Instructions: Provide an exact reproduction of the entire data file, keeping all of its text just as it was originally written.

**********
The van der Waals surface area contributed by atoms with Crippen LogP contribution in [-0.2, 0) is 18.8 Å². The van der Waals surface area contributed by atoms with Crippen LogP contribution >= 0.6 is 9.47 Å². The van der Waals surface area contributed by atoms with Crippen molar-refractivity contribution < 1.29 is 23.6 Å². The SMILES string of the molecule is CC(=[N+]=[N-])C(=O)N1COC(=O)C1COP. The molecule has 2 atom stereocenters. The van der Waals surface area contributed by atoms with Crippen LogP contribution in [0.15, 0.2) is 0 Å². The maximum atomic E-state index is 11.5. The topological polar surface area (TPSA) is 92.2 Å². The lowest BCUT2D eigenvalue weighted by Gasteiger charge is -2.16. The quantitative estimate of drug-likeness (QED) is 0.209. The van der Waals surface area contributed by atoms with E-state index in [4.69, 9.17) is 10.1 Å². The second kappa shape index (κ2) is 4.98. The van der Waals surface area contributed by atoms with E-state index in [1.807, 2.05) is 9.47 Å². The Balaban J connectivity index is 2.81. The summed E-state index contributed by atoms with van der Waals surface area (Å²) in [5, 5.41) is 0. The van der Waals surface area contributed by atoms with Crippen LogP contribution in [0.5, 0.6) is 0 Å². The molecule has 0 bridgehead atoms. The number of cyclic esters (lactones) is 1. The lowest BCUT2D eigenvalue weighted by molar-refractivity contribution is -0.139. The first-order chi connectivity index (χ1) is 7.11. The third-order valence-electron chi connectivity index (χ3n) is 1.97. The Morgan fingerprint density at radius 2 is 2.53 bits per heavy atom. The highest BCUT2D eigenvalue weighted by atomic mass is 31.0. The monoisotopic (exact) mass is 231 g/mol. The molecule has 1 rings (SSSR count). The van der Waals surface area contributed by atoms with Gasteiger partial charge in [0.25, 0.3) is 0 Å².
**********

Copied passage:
The van der Waals surface area contributed by atoms with Crippen LogP contribution in [-0.2, 0) is 18.8 Å². The van der Waals surface area contributed by atoms with Crippen LogP contribution >= 0.6 is 9.47 Å². The van der Waals surface area contributed by atoms with Crippen molar-refractivity contribution < 1.29 is 23.6 Å². The SMILES string of the molecule is CC(=[N+]=[N-])C(=O)N1COC(=O)C1COP. The molecule has 2 atom stereocenters. The van der Waals surface area contributed by atoms with Crippen LogP contribution in [0.15, 0.2) is 0 Å². The maximum atomic E-state index is 11.5. The topological polar surface area (TPSA) is 92.2 Å². The lowest BCUT2D eigenvalue weighted by Gasteiger charge is -2.16. The quantitative estimate of drug-likeness (QED) is 0.209. The van der Waals surface area contributed by atoms with E-state index in [4.69, 9.17) is 10.1 Å². The second kappa shape index (κ2) is 4.98. The van der Waals surface area contributed by atoms with E-state index in [1.807, 2.05) is 9.47 Å². The Balaban J connectivity index is 2.81. The summed E-state index contributed by atoms with van der Waals surface area (Å²) in [5, 5.41) is 0. The van der Waals surface area contributed by atoms with Crippen LogP contribution in [0.5, 0.6) is 0 Å². The molecule has 0 bridgehead atoms. The number of cyclic esters (lactones) is 1. The lowest BCUT2D eigenvalue weighted by molar-refractivity contribution is -0.139. The first-order chi connectivity index (χ1) is 7.11. The third-order valence-electron chi connectivity index (χ3n) is 1.97. The Morgan fingerprint density at radius 2 is 2.53 bits per heavy atom. The highest BCUT2D eigenvalue weighted by atomic mass is 31.0. The monoisotopic (exact) mass is 231 g/mol. The molecule has 1 rings (SSSR count). The van der Waals surface area contributed by atoms with Gasteiger partial charge in [0.25, 0.3) is 0 Å².